Reintegration: surprising struggle

By Ally White

There is no possible way someone who wasn’t there could understand. No matter how many stories people allow you to tell, generally three or four, they cannot possibly comprehend my year abroad.

That is why reintegration is so difficult; a distance is created between me and everyone I left. I desperately want them to understand, but they simply can’t no matter how hard they want or try to.

No matter how descriptive I am when talking about the worn cobble stone streets that every SYA girl tripped on when she wore heels her first weekend out, it isn’t enough.

But I don’t think I look any different aside from the European clothes I’ve bought over the course of the year. But in fact, I have changed. That was the biggest shock of all: that even my closest friends couldn’t see the development I found so obvious in myself.

They didn’t see me triumph in my struggle to write a three page essay in French on a book by Rousseau or maneuver my way alone through Belgium when I took the wrong train.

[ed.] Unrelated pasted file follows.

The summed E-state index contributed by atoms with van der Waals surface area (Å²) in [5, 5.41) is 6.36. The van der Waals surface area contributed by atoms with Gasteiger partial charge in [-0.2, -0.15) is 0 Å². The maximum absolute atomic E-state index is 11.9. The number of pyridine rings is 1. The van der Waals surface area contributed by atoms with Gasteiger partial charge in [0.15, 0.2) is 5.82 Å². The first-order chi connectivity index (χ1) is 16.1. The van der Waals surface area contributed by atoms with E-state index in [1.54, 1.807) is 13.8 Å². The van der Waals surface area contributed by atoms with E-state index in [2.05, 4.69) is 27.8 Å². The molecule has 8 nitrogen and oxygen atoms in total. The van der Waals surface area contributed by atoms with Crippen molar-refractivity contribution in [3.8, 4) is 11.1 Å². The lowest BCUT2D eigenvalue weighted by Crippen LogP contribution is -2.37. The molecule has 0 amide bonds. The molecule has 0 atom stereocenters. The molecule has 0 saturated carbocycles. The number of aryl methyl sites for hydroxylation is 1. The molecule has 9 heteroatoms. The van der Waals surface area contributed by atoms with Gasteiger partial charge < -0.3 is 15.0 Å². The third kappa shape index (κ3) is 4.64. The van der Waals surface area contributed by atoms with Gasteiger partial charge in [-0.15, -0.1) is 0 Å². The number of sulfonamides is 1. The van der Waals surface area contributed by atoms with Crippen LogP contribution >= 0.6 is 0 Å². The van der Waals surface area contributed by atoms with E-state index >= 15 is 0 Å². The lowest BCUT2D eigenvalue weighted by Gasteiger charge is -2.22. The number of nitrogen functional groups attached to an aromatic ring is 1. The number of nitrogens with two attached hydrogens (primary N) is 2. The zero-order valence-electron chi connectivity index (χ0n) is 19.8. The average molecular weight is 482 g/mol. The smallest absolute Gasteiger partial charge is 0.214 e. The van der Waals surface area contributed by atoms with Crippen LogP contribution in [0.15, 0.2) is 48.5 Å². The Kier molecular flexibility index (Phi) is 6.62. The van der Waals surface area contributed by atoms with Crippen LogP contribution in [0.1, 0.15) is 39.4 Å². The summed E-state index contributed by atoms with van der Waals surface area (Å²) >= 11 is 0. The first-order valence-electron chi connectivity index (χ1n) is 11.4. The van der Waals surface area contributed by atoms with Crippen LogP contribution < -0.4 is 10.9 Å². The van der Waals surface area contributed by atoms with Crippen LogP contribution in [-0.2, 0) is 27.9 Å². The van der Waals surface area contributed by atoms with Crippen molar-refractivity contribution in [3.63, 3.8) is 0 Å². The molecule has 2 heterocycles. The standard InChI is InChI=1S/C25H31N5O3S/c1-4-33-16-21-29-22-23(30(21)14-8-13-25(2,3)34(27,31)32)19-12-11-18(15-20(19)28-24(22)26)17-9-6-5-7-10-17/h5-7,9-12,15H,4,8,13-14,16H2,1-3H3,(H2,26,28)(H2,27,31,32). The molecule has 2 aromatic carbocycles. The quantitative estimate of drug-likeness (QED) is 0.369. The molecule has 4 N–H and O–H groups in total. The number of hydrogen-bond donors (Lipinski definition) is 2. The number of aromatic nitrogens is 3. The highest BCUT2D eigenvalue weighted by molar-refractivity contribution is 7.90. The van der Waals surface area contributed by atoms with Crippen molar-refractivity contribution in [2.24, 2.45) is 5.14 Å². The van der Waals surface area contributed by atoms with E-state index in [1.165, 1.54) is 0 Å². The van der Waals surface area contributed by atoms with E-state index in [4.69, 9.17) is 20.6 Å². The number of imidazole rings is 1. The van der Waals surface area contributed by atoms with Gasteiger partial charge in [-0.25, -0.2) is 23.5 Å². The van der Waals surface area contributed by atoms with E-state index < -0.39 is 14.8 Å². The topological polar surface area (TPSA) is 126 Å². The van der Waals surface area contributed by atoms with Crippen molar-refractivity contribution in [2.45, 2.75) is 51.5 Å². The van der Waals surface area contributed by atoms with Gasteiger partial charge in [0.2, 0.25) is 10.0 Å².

Coming back, we all had unrealistic expectations. They expected me to be able to fit right back in the mold I had left a year ago, and even though sometimes I want to, I simply can’t, and I expected them to understand.

All the colorful brochures said it. They highlighted School Year Abroad as a life changing experience, on where a student would grow exponentially. I took all of that with a grain of salt. The brochures were after all meant to persuade students to enroll in the program. I figured they had combed through all of the students’ quotes leaving out the less attractive ones, or altered them slightly to create just the perfect pitch for the advertisements. I was both right and wrong. They did not have to alter or search to find the perfect quote from students.

No matter which student you asked, they would almost all claim they had learned more in one year in France than they had during any other year.

They did, however, omit something that would make the SYA experience a little less alluring: the return.

Every moment of every day I miss being there.